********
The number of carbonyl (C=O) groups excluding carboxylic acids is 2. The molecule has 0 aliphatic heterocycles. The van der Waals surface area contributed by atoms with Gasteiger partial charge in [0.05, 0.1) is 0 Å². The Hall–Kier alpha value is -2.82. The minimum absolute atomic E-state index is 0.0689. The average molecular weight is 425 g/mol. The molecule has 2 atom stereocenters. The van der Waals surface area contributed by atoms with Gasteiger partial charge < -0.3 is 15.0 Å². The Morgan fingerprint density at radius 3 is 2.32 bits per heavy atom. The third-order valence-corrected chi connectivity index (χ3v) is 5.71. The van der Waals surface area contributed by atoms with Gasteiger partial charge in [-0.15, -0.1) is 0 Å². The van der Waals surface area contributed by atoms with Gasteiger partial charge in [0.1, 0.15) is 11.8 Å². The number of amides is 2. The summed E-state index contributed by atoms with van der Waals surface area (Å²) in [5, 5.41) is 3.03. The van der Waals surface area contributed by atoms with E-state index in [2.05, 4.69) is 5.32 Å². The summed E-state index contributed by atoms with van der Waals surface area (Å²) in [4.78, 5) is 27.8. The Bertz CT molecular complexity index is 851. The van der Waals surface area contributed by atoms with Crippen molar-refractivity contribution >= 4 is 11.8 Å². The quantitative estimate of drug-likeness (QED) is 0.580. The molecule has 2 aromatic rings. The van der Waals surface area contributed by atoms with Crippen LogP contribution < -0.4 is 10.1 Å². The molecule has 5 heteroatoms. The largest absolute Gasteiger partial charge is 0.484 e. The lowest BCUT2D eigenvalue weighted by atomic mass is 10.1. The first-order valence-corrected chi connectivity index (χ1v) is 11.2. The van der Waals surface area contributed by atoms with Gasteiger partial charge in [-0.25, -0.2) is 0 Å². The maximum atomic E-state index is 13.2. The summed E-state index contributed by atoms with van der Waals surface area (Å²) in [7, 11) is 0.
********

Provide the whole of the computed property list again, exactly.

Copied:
The number of carbonyl (C=O) groups excluding carboxylic acids is 2. The molecule has 0 aliphatic heterocycles. The van der Waals surface area contributed by atoms with Gasteiger partial charge in [0.05, 0.1) is 0 Å². The Hall–Kier alpha value is -2.82. The minimum absolute atomic E-state index is 0.0689. The average molecular weight is 425 g/mol. The molecule has 2 atom stereocenters. The van der Waals surface area contributed by atoms with Gasteiger partial charge < -0.3 is 15.0 Å². The Morgan fingerprint density at radius 3 is 2.32 bits per heavy atom. The third-order valence-corrected chi connectivity index (χ3v) is 5.71. The van der Waals surface area contributed by atoms with Gasteiger partial charge in [-0.15, -0.1) is 0 Å². The van der Waals surface area contributed by atoms with Gasteiger partial charge in [0.1, 0.15) is 11.8 Å². The number of amides is 2. The summed E-state index contributed by atoms with van der Waals surface area (Å²) in [5, 5.41) is 3.03. The van der Waals surface area contributed by atoms with E-state index in [2.05, 4.69) is 5.32 Å². The summed E-state index contributed by atoms with van der Waals surface area (Å²) in [4.78, 5) is 27.8. The Bertz CT molecular complexity index is 851. The van der Waals surface area contributed by atoms with Crippen molar-refractivity contribution >= 4 is 11.8 Å². The quantitative estimate of drug-likeness (QED) is 0.580. The molecule has 2 aromatic rings. The van der Waals surface area contributed by atoms with Crippen LogP contribution < -0.4 is 10.1 Å². The molecule has 5 heteroatoms. The largest absolute Gasteiger partial charge is 0.484 e. The lowest BCUT2D eigenvalue weighted by atomic mass is 10.1. The first-order valence-corrected chi connectivity index (χ1v) is 11.2. The van der Waals surface area contributed by atoms with Gasteiger partial charge in [-0.25, -0.2) is 0 Å². The maximum atomic E-state index is 13.2. The summed E-state index contributed by atoms with van der Waals surface area (Å²) in [7, 11) is 0.